Lisa Marie Barber
mixed media drawing on quilted fabric, appliques, embroidery, beads, ribbons, buttons
88 x 63 in.
My aesthetic sensibility is rooted in Central American Folk Art and the Mexican Catholic shrines of my heritage and upbringing. For most of my childhood in Southern Arizona, this was the artwork I knew and I practiced making creations in similar ways. Whether it was through my novice interpretation or some forgotten informal training I received as a child, I came to believe that ornamentation and excess denoted value and importance. Materials weren’t required to be “fine” and tools were expected to be simple. Evidence of “the hand” (the maker) was never something to be self-conscience of or craftily removed. Throughout my life, I’ve remained loyal to this style of making.
For most of my professional career, I’ve created large-scale ceramic installations where passive figures occupy dense arrangements as if centerpieces to improvised shrines. While my aesthetic and process have stayed the same, I have cropped down the work over the past several years. These relatively “smaller” assemblages encompass my imagined, decorative conceptions of home, gardens, peacefulness, playfulness, and celebration. Although the majority of my studio practice consists of creating ceramic sculptures from recycled clay, multi-fired with ceramic materials at low temperatures, I also create large-scale mixed-media quilts. Regardless of material, my embedded concepts and style are consistent; I am actively creating in both mediums.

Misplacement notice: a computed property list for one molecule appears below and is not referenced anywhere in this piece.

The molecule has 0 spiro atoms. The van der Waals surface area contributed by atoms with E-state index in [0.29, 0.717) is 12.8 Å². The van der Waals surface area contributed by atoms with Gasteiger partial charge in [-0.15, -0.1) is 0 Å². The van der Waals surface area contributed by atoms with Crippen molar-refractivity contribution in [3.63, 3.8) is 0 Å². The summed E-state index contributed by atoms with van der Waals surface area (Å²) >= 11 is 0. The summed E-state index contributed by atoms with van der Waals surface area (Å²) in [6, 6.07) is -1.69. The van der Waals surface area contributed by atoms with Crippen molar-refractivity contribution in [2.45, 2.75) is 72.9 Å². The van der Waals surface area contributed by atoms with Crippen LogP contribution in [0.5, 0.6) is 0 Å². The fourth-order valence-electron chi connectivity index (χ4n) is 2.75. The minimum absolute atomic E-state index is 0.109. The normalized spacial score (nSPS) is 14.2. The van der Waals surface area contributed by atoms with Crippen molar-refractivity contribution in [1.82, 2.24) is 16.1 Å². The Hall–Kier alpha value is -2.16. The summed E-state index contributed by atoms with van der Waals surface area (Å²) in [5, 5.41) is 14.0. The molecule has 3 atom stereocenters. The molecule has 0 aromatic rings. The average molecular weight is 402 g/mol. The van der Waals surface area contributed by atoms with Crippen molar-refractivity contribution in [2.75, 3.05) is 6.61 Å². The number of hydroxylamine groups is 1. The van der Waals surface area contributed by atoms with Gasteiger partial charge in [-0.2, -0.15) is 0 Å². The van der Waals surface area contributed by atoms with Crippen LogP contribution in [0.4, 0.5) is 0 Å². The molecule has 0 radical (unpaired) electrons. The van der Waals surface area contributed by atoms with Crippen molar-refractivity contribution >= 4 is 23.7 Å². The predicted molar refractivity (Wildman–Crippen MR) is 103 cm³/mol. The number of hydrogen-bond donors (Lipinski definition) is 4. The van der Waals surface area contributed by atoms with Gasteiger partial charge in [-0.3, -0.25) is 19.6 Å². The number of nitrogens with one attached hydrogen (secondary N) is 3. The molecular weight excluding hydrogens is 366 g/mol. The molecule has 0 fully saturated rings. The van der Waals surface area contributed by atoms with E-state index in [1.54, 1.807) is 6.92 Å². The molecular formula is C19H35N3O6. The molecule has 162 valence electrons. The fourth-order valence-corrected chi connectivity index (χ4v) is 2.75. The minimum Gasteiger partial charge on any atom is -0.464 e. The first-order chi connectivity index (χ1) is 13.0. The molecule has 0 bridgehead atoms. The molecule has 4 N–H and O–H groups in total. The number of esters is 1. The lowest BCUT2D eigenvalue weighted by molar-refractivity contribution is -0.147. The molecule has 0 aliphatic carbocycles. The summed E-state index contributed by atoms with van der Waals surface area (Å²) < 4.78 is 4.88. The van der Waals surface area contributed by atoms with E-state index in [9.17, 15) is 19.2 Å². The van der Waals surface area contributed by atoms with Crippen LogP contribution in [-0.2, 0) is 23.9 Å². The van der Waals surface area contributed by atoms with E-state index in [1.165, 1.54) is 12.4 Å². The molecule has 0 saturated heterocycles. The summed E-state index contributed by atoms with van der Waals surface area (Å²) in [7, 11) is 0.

My artworks, while not simple compositions, are simple in concept and method. At their heart, they serve as personal meditations on the ease, happiness, and beauty that outlines every day.
© Lisa Marie Barber